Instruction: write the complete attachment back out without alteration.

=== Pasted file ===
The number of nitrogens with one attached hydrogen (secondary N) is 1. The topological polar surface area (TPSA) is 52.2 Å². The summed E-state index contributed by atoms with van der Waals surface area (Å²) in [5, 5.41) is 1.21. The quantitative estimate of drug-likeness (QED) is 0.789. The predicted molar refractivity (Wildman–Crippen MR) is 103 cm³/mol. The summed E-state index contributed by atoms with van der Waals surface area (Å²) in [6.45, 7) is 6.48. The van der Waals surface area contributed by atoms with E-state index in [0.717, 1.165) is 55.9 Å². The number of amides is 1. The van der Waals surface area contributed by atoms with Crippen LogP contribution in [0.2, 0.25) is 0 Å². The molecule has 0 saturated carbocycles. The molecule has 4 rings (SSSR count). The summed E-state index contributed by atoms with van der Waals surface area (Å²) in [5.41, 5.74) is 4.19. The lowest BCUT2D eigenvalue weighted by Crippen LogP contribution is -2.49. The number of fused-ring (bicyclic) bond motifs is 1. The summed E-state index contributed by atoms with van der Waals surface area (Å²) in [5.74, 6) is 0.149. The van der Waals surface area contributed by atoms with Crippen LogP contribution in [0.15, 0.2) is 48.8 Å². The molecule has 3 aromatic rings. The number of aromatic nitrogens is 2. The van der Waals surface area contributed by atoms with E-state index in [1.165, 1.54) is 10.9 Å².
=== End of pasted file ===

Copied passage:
The number of nitrogens with one attached hydrogen (secondary N) is 1. The topological polar surface area (TPSA) is 52.2 Å². The summed E-state index contributed by atoms with van der Waals surface area (Å²) in [5, 5.41) is 1.21. The quantitative estimate of drug-likeness (QED) is 0.789. The predicted molar refractivity (Wildman–Crippen MR) is 103 cm³/mol. The summed E-state index contributed by atoms with van der Waals surface area (Å²) in [6.45, 7) is 6.48. The van der Waals surface area contributed by atoms with E-state index in [0.717, 1.165) is 55.9 Å². The number of amides is 1. The van der Waals surface area contributed by atoms with Crippen LogP contribution in [0.2, 0.25) is 0 Å². The molecule has 0 saturated carbocycles. The molecule has 4 rings (SSSR count). The summed E-state index contributed by atoms with van der Waals surface area (Å²) in [5.41, 5.74) is 4.19. The lowest BCUT2D eigenvalue weighted by Crippen LogP contribution is -2.49. The number of fused-ring (bicyclic) bond motifs is 1. The summed E-state index contributed by atoms with van der Waals surface area (Å²) in [5.74, 6) is 0.149. The van der Waals surface area contributed by atoms with Crippen LogP contribution in [0.15, 0.2) is 48.8 Å². The molecule has 3 aromatic rings. The number of aromatic nitrogens is 2. The van der Waals surface area contributed by atoms with E-state index in [1.165, 1.54) is 10.9 Å².